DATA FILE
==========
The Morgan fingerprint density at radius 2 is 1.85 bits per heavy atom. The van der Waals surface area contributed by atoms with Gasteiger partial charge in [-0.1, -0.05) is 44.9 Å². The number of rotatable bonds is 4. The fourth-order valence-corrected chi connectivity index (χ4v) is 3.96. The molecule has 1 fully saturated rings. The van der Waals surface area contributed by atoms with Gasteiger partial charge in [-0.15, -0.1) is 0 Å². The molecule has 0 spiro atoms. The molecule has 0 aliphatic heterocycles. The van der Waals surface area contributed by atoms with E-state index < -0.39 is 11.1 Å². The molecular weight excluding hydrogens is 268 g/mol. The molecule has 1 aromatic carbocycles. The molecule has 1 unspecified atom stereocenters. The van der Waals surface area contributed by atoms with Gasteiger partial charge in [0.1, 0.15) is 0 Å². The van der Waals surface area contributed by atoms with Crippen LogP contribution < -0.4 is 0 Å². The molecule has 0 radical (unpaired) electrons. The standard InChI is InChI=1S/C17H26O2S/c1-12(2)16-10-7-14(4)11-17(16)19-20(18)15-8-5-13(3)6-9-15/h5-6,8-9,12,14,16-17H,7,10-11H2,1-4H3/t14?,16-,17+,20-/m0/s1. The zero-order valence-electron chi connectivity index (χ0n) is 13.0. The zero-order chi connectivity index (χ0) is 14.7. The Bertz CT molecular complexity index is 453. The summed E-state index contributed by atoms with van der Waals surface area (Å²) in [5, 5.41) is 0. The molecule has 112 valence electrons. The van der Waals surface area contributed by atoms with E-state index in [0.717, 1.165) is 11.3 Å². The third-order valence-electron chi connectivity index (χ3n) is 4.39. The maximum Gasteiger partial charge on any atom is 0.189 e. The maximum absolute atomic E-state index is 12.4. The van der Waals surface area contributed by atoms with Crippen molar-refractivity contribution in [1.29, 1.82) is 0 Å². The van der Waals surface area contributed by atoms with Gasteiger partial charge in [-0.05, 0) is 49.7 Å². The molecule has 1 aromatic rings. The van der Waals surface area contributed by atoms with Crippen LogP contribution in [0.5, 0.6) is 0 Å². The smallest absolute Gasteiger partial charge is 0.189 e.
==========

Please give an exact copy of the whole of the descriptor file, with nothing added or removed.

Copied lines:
The Morgan fingerprint density at radius 2 is 1.85 bits per heavy atom. The van der Waals surface area contributed by atoms with Gasteiger partial charge in [-0.1, -0.05) is 44.9 Å². The number of rotatable bonds is 4. The fourth-order valence-corrected chi connectivity index (χ4v) is 3.96. The molecule has 1 fully saturated rings. The van der Waals surface area contributed by atoms with Gasteiger partial charge in [-0.15, -0.1) is 0 Å². The molecule has 0 spiro atoms. The molecule has 0 aliphatic heterocycles. The van der Waals surface area contributed by atoms with E-state index < -0.39 is 11.1 Å². The molecular weight excluding hydrogens is 268 g/mol. The molecule has 1 aromatic carbocycles. The molecule has 1 unspecified atom stereocenters. The van der Waals surface area contributed by atoms with Gasteiger partial charge in [0.1, 0.15) is 0 Å². The van der Waals surface area contributed by atoms with Crippen LogP contribution < -0.4 is 0 Å². The molecule has 0 radical (unpaired) electrons. The standard InChI is InChI=1S/C17H26O2S/c1-12(2)16-10-7-14(4)11-17(16)19-20(18)15-8-5-13(3)6-9-15/h5-6,8-9,12,14,16-17H,7,10-11H2,1-4H3/t14?,16-,17+,20-/m0/s1. The zero-order valence-electron chi connectivity index (χ0n) is 13.0. The zero-order chi connectivity index (χ0) is 14.7. The Bertz CT molecular complexity index is 453. The summed E-state index contributed by atoms with van der Waals surface area (Å²) in [5, 5.41) is 0. The molecule has 112 valence electrons. The van der Waals surface area contributed by atoms with E-state index in [0.717, 1.165) is 11.3 Å². The third-order valence-electron chi connectivity index (χ3n) is 4.39. The maximum Gasteiger partial charge on any atom is 0.189 e. The maximum absolute atomic E-state index is 12.4. The van der Waals surface area contributed by atoms with Crippen molar-refractivity contribution in [1.29, 1.82) is 0 Å². The van der Waals surface area contributed by atoms with Gasteiger partial charge in [-0.05, 0) is 49.7 Å². The molecule has 1 aromatic rings. The van der Waals surface area contributed by atoms with Crippen LogP contribution in [0.5, 0.6) is 0 Å². The smallest absolute Gasteiger partial charge is 0.189 e.